2. Cho, In-Koo & Kreps, David M, 1987. "Signaling Games and Stable Equilibria," The Quarterly Journal of Economics, MIT Press, vol. 102(2), pages 179-221, May.
  3. E. Fehr & John A. List, . "The Hidden Costs and Returns of Incentives - Trust and Trustworthiness among CEOs," IEW - Working Papers 134, Institute for Empirical Research in Economics - University of Zurich.
  4. Urs Fischbacher & Simon Gaechter, 2009. "Social Preferences, Beliefs, and the Dynamics of Free Riding in Public Good Experiments," Discussion Papers 2009-04, The Centre for Decision Research and Experimental Economics, School of Economics, University of Nottingham.
  5. Dufwenberg, Martin & Kirchsteiger, Georg, 2004. "A theory of sequential reciprocity," Games and Economic Behavior, Elsevier, vol. 47(2), pages 268-298, May.
  6. Florian Englmaier & Stephen G. Leider, 2008. "Contractual and Organizational Structurewith Reciprocal Agents," CESifo Working Paper Series 2415, CESifo Group Munich.
  7. Ley, Eduardo, 1997. "Optimal provision of public goods with altruistic individuals," Economics Letters, Elsevier, vol. 54(1), pages 23-27, January.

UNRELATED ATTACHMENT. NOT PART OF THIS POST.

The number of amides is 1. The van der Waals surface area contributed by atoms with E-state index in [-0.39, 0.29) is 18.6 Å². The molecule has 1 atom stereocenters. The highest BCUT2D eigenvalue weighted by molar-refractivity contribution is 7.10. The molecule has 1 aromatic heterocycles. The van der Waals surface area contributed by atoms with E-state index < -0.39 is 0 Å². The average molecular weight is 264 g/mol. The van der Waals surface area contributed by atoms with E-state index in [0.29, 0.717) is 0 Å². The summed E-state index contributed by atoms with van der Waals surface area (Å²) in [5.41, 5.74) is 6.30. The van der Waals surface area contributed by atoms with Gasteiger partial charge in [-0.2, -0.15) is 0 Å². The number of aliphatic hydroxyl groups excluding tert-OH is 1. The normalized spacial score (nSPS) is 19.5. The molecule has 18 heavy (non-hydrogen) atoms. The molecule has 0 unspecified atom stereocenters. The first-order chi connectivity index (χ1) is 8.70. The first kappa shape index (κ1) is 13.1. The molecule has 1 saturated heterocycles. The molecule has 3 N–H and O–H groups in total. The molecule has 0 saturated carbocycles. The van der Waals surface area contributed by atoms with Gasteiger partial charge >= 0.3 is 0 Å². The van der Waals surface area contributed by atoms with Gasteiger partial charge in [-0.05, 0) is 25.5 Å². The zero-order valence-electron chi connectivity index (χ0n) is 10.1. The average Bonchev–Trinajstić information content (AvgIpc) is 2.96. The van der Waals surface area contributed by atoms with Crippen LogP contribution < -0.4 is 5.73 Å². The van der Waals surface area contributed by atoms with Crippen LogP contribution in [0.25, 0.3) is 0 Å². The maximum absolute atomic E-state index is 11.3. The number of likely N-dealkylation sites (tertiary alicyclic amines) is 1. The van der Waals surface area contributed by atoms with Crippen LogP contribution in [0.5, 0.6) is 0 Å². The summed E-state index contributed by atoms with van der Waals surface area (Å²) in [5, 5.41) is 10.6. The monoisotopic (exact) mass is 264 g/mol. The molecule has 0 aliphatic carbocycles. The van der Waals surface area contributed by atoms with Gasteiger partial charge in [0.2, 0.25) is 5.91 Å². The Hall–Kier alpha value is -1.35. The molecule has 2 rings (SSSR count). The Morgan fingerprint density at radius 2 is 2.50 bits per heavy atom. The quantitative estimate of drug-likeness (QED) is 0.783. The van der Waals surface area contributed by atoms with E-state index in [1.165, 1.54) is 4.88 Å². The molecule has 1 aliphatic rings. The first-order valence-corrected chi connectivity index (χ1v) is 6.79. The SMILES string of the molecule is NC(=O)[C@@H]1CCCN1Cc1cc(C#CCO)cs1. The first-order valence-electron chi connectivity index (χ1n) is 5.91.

8. Fischbacher, Urs & Gachter, Simon & Fehr, Ernst, 2001. "Are people conditionally cooperative? Evidence from a public goods experiment," Economics Letters, Elsevier, vol. 71(3), pages 397-404, June.
  9. Charles Bellemare & Bruce Shearer, 2009. "On the Relevance and Composition of Gifts within the Firm: Evidence from Field Experiments," Cahiers de recherche 0932, CIRPEE.
  10. Bernheim, B Douglas & Stark, Oded, 1988. "Altruism within the Family Reconsidered: Do Nice Guys Finish Last?," American Economic Review, American Economic Association, vol. 78(5), pages 1034-45, December.
  11. Simon Gaechter & Christian Thoeni, 2009. "Social Comparison and Performance: Experimental Evidence on the Fair Wage-Effort Hypothesis," Discussion Papers 2009-23, The Centre for Decision Research and Experimental Economics, School of Economics, University of Nottingham.
  12. Emrah Arbak & Laurence Kranich, 2005. "Can Wages Signal Kindness?," Working Papers 0511, Groupe d'Analyse et de Théorie Economique (GATE), Centre national de la recherche scientifique (CNRS), Université Lyon 2, Ecole Normale Supérieure.